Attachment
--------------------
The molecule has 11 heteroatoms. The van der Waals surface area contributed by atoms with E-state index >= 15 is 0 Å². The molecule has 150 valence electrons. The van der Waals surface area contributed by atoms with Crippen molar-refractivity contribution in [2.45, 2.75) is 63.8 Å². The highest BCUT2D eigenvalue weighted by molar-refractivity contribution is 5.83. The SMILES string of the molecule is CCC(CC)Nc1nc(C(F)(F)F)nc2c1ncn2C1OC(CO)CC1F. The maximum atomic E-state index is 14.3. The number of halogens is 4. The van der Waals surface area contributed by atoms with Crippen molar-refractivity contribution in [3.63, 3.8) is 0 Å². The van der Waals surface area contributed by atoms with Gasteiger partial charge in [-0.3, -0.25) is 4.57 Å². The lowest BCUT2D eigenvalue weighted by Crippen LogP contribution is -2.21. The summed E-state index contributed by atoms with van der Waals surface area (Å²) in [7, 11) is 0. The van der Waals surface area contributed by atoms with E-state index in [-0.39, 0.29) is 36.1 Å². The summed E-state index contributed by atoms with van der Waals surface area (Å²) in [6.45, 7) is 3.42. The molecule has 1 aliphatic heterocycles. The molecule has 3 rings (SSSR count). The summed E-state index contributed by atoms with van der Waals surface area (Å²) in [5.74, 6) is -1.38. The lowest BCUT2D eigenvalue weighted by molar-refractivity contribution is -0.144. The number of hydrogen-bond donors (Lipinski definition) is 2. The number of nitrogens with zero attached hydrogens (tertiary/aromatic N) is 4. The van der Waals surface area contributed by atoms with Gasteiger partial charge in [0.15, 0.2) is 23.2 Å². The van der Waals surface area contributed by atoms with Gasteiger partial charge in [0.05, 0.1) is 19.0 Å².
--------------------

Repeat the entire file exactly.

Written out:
The molecule has 11 heteroatoms. The van der Waals surface area contributed by atoms with E-state index >= 15 is 0 Å². The molecule has 150 valence electrons. The van der Waals surface area contributed by atoms with Crippen molar-refractivity contribution in [2.45, 2.75) is 63.8 Å². The highest BCUT2D eigenvalue weighted by molar-refractivity contribution is 5.83. The SMILES string of the molecule is CCC(CC)Nc1nc(C(F)(F)F)nc2c1ncn2C1OC(CO)CC1F. The maximum atomic E-state index is 14.3. The number of halogens is 4. The van der Waals surface area contributed by atoms with Crippen molar-refractivity contribution in [3.63, 3.8) is 0 Å². The van der Waals surface area contributed by atoms with Gasteiger partial charge in [-0.3, -0.25) is 4.57 Å². The lowest BCUT2D eigenvalue weighted by Crippen LogP contribution is -2.21. The summed E-state index contributed by atoms with van der Waals surface area (Å²) in [7, 11) is 0. The van der Waals surface area contributed by atoms with E-state index in [-0.39, 0.29) is 36.1 Å². The summed E-state index contributed by atoms with van der Waals surface area (Å²) in [6.45, 7) is 3.42. The molecule has 1 aliphatic heterocycles. The molecule has 3 rings (SSSR count). The summed E-state index contributed by atoms with van der Waals surface area (Å²) in [5.74, 6) is -1.38. The lowest BCUT2D eigenvalue weighted by molar-refractivity contribution is -0.144. The number of hydrogen-bond donors (Lipinski definition) is 2. The number of nitrogens with zero attached hydrogens (tertiary/aromatic N) is 4. The van der Waals surface area contributed by atoms with Gasteiger partial charge in [0.15, 0.2) is 23.2 Å². The van der Waals surface area contributed by atoms with Gasteiger partial charge in [0.05, 0.1) is 19.0 Å².